Just as a reminder here, in Slovenia, in 2012, a government bill to legislate for same-sex “marriages”, despite having been supported by a strong majority in Parliament, was overturned by a popular referendum. Situation with governmental anti-referendum media outpour was similar as is now in Croatia. Needless to say ex-communists who reject full democratic opportunities, without interference from government, are the culprits.

The debate around so-called “LGBT rights” evidences the growing disconnection between the ruling “elites” and the population. The debate around the so-called “LGBT” rights have seen the government place “minority” rights in front of “majority” rights to the point where the “majority” is blatantly discriminated against. We have seen it in Vukovar, where the “majority” – the victims of brutal war crimes – are discriminated against and trodden upon by the government as opposed to “minority” – Serbs. We see it now in the lead up to the referendum on marriage; to the government representatives (e.g. minister Pusic) the conscience and opinion regarding marriage of the majority is called terrorism against minority (gay members of community)!  To Pusic, expressing ones beliefs through democratic voting constitutes terrorism!

What a sad, sad time for democracy!

The government opposition has not been very vocal as to how they will vote at the referendum and perhaps this is because they respect the right of every citizen to vote in accordance with his/her conscience without the burden of public lynching of their own conscience, to which they have an absolute right, whatever form it takes: for or against the referendum question. Indeed, leader of HDZ/Croatian Democratic Union, Tomislav Karamarko, has caved under media pressure to say something and said: “ I will attend the referendum and circle ‘Yes’. Perhaps I should not be talking about this but I see the President and Mrs Pusic … are saying they’ll circle ‘No’. Why then wouldn’t I say that we, I will circle ‘Yes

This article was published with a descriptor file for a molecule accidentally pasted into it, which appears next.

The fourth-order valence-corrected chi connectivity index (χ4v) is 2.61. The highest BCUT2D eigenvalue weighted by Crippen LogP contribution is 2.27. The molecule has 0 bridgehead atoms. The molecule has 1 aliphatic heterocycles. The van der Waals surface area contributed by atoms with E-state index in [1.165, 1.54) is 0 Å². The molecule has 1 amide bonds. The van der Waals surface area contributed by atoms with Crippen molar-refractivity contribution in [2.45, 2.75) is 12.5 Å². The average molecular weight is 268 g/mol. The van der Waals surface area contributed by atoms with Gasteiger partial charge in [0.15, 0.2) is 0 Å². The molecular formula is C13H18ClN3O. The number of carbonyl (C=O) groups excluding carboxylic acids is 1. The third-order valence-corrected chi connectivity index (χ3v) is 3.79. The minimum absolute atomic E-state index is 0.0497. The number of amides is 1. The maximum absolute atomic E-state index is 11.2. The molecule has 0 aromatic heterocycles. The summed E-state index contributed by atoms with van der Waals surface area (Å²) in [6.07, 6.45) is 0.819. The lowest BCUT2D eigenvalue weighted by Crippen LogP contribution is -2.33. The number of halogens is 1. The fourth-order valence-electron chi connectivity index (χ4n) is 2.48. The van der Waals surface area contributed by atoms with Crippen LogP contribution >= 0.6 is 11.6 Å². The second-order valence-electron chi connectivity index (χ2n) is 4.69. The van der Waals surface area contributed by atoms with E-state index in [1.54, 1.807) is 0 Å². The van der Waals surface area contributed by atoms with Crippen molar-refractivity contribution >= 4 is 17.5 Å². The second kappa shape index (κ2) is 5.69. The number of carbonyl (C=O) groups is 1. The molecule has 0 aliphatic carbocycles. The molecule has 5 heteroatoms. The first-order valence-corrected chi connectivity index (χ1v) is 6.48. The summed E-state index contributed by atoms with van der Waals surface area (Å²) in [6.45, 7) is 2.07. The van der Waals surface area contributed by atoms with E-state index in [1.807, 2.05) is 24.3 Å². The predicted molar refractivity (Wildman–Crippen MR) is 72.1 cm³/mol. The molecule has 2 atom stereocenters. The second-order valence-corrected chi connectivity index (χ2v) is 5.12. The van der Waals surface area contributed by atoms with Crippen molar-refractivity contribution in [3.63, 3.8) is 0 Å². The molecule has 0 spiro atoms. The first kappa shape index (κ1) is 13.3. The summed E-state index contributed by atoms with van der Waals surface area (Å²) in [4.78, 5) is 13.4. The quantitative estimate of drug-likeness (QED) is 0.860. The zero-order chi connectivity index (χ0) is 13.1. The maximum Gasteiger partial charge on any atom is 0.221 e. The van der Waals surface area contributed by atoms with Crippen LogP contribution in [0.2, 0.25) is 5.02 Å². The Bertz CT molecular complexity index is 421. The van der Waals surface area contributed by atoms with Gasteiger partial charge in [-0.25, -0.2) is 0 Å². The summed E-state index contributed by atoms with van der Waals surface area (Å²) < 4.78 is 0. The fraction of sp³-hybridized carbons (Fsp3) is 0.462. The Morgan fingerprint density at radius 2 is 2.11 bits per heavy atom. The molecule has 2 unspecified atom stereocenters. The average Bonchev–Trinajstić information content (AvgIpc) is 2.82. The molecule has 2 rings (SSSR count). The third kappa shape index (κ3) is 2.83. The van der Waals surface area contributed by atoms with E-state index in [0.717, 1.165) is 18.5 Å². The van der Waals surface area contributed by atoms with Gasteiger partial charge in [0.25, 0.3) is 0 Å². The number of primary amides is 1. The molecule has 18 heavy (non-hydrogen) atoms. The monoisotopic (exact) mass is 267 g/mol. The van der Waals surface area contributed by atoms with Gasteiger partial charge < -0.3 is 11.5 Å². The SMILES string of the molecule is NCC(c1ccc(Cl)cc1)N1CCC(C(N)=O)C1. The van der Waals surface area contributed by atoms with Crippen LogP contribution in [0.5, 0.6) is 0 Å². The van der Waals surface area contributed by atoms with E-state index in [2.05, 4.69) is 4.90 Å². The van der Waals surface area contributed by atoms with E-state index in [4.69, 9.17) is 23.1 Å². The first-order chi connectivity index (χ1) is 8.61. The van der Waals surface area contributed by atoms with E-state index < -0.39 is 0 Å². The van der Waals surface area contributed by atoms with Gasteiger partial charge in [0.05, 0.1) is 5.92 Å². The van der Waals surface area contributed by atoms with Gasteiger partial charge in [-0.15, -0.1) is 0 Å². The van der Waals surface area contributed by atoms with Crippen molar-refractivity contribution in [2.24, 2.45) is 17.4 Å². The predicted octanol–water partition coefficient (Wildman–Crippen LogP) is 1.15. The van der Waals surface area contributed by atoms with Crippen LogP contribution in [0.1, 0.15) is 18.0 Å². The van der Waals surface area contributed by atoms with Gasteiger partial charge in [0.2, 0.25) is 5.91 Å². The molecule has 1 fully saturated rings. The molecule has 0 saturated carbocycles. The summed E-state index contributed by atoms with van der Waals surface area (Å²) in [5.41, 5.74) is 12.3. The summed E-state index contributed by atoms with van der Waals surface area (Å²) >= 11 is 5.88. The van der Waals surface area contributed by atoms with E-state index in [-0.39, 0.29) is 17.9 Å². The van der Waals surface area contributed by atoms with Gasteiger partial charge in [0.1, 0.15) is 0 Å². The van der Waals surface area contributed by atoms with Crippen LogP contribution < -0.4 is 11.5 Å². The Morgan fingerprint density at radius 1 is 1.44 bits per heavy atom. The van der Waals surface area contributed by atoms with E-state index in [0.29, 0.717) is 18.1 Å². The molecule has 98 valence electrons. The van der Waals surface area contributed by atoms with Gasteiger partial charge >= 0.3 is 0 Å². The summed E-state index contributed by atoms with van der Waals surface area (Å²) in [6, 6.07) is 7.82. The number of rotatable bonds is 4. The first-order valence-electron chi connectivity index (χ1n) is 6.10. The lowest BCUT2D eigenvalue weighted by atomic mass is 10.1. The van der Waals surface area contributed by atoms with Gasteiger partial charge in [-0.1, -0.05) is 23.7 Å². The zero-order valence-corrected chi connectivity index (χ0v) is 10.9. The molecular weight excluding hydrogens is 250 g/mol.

Looking at all this it seems to me that the Croatian government is determined to ignore the results of the referendum if “Yes” vote wins. The Minister or Public Administration, Arsen Bauk, has defiantly announced that, in case the referendum is successful (and the introduction of same-sex marriages thus becomes impossible), a new bill will be drawn up to grant homosexual partnerships the same legal rights as marriages.

Alas, arrogance and brazen contempt for democracy are by now known to be the trademarks of the ex-communist lobby now evidently in Croatia coupled with the so-called “LGBT” rights lobby.  I say this regarding “LGBT” lobby without malice, but with the realisation that this lobby seems to have strayed into dangerous and alienating waters, which do not respect nor recognise everybody’s right to conscience and expression of that conscience regardless of its orientation within the realm of society’s nucleus that is “marriage”. This is a sad reality for much could be gained to benefit all, socially, were citizens’ lobby groups independent of government and opposition.

While “LGBT” lobby occurs in primarily NGO forms there are non-funded associations in Croatia and I am of the opinion that no group or organisation should side with government when it comes questions of voting, of referendum They, like the church, are seen as representing citizens and not the government; governments come and governments go – citizens groups remain.

The encouraging thing in all of this awful mess and awful oppression of free will, though, is that multitudes of people at large in Croatia see that it is not right for government to interfere with referendum, to try and influence conscience votes, to try and oppress people from feeling good about expressing their private and personal votes and thus shaping the society. The real civil society is awakening in Croatia, slowly, and this is encouraging for real democracy – but I fret nothing short of a “march on Bastille” will cure Croatia of communist mentality.  Ina Vukic, Prof. (Zgb); B.A., M.A.Ps. (Syd)

 

“BREAKING NEWS” 25 November 2013: I have just heard (after posting this article) on a Croatian HRT news program that the government of Croatia had produced over the past weekend TV spot to run on television in which each government minister recites their position on referendum question but it has pulled the plug on this. The TV spot will not run. Instead, the government representatives will appear in individual addresses on the issue as representatives of their respective political parties rather than the government. This is a significant shift in the government’s “modus operandi” and one practiced in democracies of the world. So, this is good even if the government has already done much damage in democratic process on referendum issue. One wonders whether an EU lobby group has pulled them into line?!